[ing-glish or, often, -lish] /ˈɪŋ glɪʃ or, often, -lɪʃ/
of, relating to, or characteristic of or its inhabitants, institutions, etc.
belonging or relating to, or spoken or written in, the English language: a high-school English class;
an English translation of a Spanish novel.
the people of England collectively, especially as distinguished from the Scots, Welsh, and Irish.
the Germanic language of the British Isles, widespread and standard also in the U.S. and most of the British Commonwealth, historically termed Old English (c450–c1150), Middle English (c1150–c1475), and Modern English (after c1475).
English language, composition, and literature as offered as a course of study in school.
a specific variety of this language, as that of a particular time, place, or person:
American English; Shakespearean English.
simple, straightforward language:
What does all that jargon mean in English?
Sports. (sometimes lowercase)
Printing. a 14-point type of a size between pica and Columbian.
a grade of calendered paper having a smooth matte finish.
verb (used with object)
to translate into English:
to English Euripides.
to adopt (a foreign word) into English; Anglicize.
(sometimes lowercase) Sports. to impart English to (a ball).
having partial English citizenship through the nationality of one parent
the official language of Britain, the US, most parts of the Commonwealth, and certain other countries. It is the native language of over 280 million people and is acquired as a second language by many more. It is an Indo-European language belonging to the West Germanic branch See also Middle English, Old English, Modern English
(functioning as pl) the English, the natives or inhabitants of England collectively
(formerly) a size of printer’s type approximately equal to 14 point
an old style of black-letter typeface
(often not capital) the usual US and Canadian term for side (sense 16)
denoting, using, or relating to the English language
relating to or characteristic of England or the English
(archaic) to translate or adapt into English related prefix Anglo-
“people of England; the speech of England,” Old English Englisc (contrasted to Denisc, Frencisce, etc.), from Engle (plural) “the Angles,” the name of one of the Germanic groups that overran the island 5c., supposedly so-called because Angul, the land they inhabited on the Jutland coast, was shaped like a fish hook (see angle (n.)).
The term was used from earliest times without distinction for all the Germanic invaders — Angles, Saxon, Jutes (Bede’s gens Anglorum) — and applied to their group of related languages by Alfred the Great. After 1066, of the population of England (as distinguished from Normans and French), a distinction which lasted only about a generation.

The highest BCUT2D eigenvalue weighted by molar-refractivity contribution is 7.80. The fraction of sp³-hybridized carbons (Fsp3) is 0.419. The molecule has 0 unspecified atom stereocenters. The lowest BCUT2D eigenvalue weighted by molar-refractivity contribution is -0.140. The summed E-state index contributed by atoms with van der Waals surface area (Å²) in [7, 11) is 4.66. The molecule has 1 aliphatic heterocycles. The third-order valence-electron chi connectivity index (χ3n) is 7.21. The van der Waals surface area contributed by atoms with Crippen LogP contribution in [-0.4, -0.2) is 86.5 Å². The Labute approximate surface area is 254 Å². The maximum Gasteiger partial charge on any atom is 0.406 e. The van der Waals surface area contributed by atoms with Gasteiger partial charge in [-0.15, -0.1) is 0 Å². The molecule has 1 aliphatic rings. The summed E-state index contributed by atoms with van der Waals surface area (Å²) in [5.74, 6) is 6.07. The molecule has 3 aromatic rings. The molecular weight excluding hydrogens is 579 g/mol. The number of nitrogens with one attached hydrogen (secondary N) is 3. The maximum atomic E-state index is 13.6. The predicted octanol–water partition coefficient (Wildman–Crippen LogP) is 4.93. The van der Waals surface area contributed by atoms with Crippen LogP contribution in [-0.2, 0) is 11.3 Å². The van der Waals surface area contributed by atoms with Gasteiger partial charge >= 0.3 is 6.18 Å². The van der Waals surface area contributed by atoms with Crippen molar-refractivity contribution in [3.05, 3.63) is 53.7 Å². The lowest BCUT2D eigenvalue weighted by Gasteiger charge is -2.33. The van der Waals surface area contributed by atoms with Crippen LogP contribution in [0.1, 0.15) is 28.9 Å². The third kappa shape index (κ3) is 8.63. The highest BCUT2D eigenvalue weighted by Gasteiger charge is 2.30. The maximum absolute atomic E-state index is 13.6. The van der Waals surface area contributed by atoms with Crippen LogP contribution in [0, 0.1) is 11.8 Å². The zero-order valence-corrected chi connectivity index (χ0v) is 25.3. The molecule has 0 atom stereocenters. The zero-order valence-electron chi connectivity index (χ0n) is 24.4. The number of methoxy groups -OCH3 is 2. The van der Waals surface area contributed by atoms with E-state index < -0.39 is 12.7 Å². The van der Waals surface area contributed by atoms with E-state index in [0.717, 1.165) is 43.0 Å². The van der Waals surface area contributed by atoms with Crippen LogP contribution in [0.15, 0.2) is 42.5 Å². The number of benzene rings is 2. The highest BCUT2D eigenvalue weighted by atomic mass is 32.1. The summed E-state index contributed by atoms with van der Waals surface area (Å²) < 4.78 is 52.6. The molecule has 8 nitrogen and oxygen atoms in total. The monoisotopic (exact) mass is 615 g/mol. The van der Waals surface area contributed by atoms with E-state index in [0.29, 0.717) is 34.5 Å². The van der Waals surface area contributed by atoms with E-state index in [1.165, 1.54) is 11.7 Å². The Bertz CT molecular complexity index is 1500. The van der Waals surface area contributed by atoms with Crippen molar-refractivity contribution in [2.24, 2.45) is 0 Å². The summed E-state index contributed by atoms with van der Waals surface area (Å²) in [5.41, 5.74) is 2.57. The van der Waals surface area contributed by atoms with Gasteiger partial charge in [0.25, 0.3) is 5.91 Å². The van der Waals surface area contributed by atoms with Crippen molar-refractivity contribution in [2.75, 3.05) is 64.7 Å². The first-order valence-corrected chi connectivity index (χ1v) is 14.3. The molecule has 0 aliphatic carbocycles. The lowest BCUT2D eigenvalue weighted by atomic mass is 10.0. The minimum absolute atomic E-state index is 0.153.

In pronunciation, “En-” has become “In-,” but the older spelling has remained. Meaning “English language or literature as a subject at school” is from 1889. As an adjective, “of or belonging to England,” from late 13c. Old English is from early 13c.
“spin imparted to a ball” (as in billiards), 1860, from French anglé “angled” (see angle (n.)), which is similar to Anglais “English.”
An area now peaceful but recently and perhaps soon again the scene of violence: They had long since passed Ninety-sixth Street, the infamous DMZ/ Traversing Brooklyn’s DMZ to go to a steak house
[1980s+; fr the region between North and South Korea designated the Demilitarized Zone when the Korean War ended]
An English muffin (1950s+ Lunch counter)
[fil] /fɪl/ verb (used with object) 1. to make full; put as much as can be held into: to fill a jar with water. 2. to occupy to the full capacity: Water filled the basin. The crowd filled the hall. 3. to supply to an extreme degree or plentifully: to fill a house with furniture; […]
[fin-isht] /ˈfɪn ɪʃt/ adjective 1. ended or completed. 2. completed or perfected in all details, as a product: to pack and ship finished items. 3. polished to the highest degree of excellence: a dazzling and finished piece of writing. 4. highly skilled or accomplished: a finished violinist. 5. condemned, doomed, or in the process of […]
[fer-got-n] /fərˈgɒt n/ verb 1. a past participle of . adjective 1. having been nearly forgotten: a half-forgotten dream /fəˈɡɒtən/ verb 1. a past participle of forget adj. early 15c., past participle adjective from forget.
[fawrm] /fɔrm/ noun 1. external appearance of a clearly defined area, as distinguished from color or material; configuration: a triangular form. 2. the shape of a thing or person. 3. a body, especially that of a human being. 4. a dummy having the same measurements as a human body, used for fitting or displaying clothing: […]